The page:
Holy English Nuns?

In previous years I have written admiringly of St Etheldreda, St Leoba and their peers; and I make no secret of the fact that our community draws inspiration from some of the great Anglo-Saxon saints. This morning, however, when the sun is sparkling on the hedgerows and the cows over the way are contentedly nudging their calves, I thought we could have a little gentle fun.

Almost every day we receive vocation enquiries via our web site, www.benedictinenuns.org.uk. We try to answer all of them as well as we can, although the majority are probably not meant for us as they show no sign of having any understanding of what Benedictines are, or the difference between being cloistered (enclosed) and active religious. A few do raise a smile, however, and remind me of some of the less-than-holy preoccupations of our Anglo-Saxon predecessors.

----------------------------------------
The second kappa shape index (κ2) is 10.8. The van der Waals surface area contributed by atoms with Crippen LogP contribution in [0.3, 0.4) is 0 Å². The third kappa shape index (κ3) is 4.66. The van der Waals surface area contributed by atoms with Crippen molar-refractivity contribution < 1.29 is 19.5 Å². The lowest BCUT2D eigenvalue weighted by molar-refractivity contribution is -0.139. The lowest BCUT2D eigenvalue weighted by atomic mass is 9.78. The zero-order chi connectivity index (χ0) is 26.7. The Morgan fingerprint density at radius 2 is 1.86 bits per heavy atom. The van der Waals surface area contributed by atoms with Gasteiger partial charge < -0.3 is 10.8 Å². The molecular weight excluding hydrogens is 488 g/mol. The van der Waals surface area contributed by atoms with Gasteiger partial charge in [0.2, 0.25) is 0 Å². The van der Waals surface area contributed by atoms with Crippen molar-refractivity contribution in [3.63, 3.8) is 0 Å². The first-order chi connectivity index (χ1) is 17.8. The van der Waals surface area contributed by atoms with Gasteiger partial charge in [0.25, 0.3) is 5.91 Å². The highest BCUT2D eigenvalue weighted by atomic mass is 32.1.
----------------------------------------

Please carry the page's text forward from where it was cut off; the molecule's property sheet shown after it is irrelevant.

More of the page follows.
Pets and their accommodation trouble some. ‘I have five cats and two dogs, could I bring them with me?’ asked one. St Edith may have had her menagerie but here at Howton Grove Bro Duncan PBGV reigns supreme and brooks no rival, so the answer was ‘no’. ‘Can I go home for week-ends?’ asked another. The peregrinatio pro Christo idea was more Celtic than Roman, and although we find Chaucer’s prioress on the road to Canterbury, I don’t think the modern equivalent would be a five-day working week at the monastery and two days off at home. ‘Do you drink beer?’ asked one American enquirer. A rather cautious answer there, as most monasteries of women now offer tea or sometimes coffee rather than small beer as a morning beverage, with wine and cider for dinner on high days and holy days.